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March 05, 2024

Using AI in Photography: Is it “real”...?

Artificial Intelligence (“AI”) has been around in one form or another for at least four decades, probably more. When I worked for a large company in the early 80’s I was able to ask a question via a limited hand typed “Lexicon” (i. e. “How much was spent on XYZ project?”) and the computer would return an answer in the form of a simple report. Today, AI technology is everywhere and has very quickly become entrenched in our everyday life. Whether asking Siri to call someone or turn on the coffeepot or “Bots” roaming around figuring out the most efficient way to perform a task or intruding into our personal life trying to sell us something. Quietly, though pervasively, AI has found its way into Photography. I am not talking about some automatic cloning to remove telephone poles, or other small items from our iPhone or other photos. Nor am I concerned about exposure/color adjustments that I use to retouch certain photos. Primarily because I am the one deciding and approving what and how much of an adjustment is appropriate for my style and taste.

I am concerned about adding objects, or in some cases, creating almost entire photos using AI.  I have spent countless hours learning, experimenting, and improving both my photographic skills and my retouching and artistic use of Photoshop and other digital software to create the final images I am proud to create. Me… NOT an algorithm and NOT a bunch of ones and zeros deciding what is art. Frankly, I am insulted that any “Artist” would create an image using STRICTLY AI and calling it their own while not giving mention to the use of AI anywhere. Essentially plagiarism in its truest form. Generative A.I. tools can produce photorealistic images, typically in response to written prompts. These images are available for purchase from major stock photography agencies alongside traditional photos. These photographs routinely go viral before being debunked. They even occasionally win prestigious photography prizes. All of which has reignited a two-century-old debate: What exactly qualifies as a photograph?

Aside from very real concerns about the livelihoods of professional photographers, especially those who work in commercial photography, I worry that AI image generators may leave society, more vulnerable to widespread manipulation — as presaged by hoax AI images of Donald Trump violently resisting arrest or, somewhat more comically, of Pope Francis wearing a Balenciaga-inspired coat. However artful or convincing, are at a remove from the world. AI images are typically digital composites of countless existing photographs, so by what definition are they themselves real? No wonder some observers are asking: How can we believe anything we see?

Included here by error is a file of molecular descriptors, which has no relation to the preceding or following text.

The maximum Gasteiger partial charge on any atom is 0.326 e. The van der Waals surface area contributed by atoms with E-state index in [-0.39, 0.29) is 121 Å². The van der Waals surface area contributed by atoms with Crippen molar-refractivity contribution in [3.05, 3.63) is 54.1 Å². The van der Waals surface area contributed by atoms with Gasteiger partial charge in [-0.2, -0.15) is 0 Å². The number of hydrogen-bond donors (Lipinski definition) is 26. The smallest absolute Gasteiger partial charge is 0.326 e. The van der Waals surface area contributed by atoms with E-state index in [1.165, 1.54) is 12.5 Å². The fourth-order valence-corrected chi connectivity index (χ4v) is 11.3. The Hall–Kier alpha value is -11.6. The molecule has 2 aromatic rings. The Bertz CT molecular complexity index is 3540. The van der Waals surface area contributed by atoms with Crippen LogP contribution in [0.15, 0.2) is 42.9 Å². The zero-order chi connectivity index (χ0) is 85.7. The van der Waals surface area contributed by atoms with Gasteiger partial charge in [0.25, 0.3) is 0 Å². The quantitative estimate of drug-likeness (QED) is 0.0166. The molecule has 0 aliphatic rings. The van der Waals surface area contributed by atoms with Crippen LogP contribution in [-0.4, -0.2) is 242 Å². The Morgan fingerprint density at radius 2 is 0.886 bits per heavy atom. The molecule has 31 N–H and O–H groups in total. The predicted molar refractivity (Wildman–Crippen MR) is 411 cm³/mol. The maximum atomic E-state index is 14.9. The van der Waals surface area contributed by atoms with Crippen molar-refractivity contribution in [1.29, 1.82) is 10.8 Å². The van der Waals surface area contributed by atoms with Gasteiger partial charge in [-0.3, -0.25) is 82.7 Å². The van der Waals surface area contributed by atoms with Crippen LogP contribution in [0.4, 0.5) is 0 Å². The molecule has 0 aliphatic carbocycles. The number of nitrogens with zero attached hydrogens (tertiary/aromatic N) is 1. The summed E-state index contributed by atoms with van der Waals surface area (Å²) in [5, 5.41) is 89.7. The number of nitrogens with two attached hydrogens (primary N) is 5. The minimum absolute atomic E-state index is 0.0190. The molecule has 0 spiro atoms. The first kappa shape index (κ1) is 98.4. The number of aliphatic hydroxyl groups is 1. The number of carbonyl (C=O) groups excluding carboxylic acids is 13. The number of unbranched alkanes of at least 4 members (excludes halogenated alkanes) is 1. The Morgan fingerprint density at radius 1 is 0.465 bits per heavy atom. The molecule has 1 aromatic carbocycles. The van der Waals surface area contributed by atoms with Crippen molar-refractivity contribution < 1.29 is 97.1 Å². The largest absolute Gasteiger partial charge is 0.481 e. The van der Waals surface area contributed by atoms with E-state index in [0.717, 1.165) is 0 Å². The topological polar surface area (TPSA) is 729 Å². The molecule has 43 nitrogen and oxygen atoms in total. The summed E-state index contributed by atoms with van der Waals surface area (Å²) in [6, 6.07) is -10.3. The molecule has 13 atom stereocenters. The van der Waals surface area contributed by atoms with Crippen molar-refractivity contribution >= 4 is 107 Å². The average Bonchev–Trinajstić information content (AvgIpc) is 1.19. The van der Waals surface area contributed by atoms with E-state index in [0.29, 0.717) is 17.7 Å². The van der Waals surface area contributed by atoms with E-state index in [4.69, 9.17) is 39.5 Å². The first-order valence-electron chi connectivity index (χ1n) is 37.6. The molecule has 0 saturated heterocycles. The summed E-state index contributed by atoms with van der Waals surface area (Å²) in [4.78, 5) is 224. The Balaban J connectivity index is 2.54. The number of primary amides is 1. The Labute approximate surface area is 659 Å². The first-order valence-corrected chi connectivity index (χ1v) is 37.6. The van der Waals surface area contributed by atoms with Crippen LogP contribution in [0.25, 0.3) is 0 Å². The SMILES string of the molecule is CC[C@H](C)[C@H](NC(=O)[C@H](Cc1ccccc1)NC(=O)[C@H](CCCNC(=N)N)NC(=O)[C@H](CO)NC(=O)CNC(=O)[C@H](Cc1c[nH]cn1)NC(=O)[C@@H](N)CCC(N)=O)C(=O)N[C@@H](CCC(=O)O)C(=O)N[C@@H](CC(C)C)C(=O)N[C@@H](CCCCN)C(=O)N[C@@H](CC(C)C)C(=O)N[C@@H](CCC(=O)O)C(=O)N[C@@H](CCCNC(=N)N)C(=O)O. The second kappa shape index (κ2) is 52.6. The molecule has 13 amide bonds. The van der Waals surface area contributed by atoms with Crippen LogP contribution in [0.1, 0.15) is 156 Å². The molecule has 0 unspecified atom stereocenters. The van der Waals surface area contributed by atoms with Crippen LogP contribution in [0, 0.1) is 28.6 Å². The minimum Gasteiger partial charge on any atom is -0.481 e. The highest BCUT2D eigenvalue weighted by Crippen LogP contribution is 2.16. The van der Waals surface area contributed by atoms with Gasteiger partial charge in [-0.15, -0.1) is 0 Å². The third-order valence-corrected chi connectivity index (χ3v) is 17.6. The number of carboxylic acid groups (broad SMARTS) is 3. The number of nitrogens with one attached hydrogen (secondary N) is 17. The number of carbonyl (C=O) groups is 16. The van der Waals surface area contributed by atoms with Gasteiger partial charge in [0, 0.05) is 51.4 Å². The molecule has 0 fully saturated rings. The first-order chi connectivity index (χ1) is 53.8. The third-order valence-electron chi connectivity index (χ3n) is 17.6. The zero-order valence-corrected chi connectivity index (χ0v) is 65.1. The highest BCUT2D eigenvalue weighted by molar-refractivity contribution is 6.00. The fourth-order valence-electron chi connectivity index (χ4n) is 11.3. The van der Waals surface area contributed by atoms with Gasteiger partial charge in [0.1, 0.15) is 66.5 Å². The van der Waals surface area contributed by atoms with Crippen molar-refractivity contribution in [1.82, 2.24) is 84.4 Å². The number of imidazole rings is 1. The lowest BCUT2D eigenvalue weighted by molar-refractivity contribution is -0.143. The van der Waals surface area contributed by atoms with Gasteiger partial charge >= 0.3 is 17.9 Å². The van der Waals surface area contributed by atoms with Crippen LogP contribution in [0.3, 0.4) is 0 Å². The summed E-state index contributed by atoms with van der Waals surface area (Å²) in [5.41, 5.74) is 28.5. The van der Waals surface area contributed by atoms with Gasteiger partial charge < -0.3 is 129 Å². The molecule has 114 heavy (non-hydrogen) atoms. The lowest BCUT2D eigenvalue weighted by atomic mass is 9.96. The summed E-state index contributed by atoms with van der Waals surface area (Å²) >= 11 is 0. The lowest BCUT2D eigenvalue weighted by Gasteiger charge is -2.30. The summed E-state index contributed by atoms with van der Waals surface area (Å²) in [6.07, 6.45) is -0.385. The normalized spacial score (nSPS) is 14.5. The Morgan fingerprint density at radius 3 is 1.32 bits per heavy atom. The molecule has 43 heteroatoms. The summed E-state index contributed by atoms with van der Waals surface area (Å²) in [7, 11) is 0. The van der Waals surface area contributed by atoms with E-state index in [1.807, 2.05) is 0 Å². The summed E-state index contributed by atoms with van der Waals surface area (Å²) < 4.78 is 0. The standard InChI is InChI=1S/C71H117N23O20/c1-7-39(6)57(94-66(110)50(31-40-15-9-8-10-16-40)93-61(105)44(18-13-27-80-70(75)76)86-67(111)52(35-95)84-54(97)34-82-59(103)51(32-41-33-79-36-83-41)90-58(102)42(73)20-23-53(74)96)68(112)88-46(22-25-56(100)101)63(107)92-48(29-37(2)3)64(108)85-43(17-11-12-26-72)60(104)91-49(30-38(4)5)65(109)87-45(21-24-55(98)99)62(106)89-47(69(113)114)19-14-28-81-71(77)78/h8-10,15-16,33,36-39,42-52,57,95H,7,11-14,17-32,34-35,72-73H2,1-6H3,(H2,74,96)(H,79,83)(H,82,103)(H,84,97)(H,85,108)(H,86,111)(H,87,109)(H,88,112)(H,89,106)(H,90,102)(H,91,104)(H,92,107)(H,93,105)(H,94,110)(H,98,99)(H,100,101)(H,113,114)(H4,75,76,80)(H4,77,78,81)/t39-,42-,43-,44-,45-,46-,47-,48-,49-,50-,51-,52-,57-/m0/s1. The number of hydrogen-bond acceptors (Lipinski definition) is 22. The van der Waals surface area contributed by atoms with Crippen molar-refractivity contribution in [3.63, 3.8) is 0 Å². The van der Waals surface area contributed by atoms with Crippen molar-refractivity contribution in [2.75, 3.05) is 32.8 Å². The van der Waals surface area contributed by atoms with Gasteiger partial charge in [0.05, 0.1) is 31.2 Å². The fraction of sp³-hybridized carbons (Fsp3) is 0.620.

Now, I’m not that naïve to think that Photoshop and other tools are not utilizing a form of AI in their core program. Generative A.I. tools can produce photorealistic images, typically in response to written prompts. In its recent versions of Photoshop, Adobe has introduced what is called a “Generative Fill” tool. This allows me to select an area in the photograph that I took, and simply type in something like “replace with fantasy flower garden” and Photoshop will magically create the background or area that IT THINKS I wanted. Many photographers have called this a game changer, and we should all embrace it or be left behind. Not unlike when digital photography began creeping into the film arena. I call “baloney” on that. I have experimented with this Generative Fill tool and other AI features and, frankly, I can do a better job myself. More importantly…it’s MY work. Yes, I am using a software program to alter the original image. But it is not unlike an artist that uses different paint brushes and other tools to create their final painted artwork.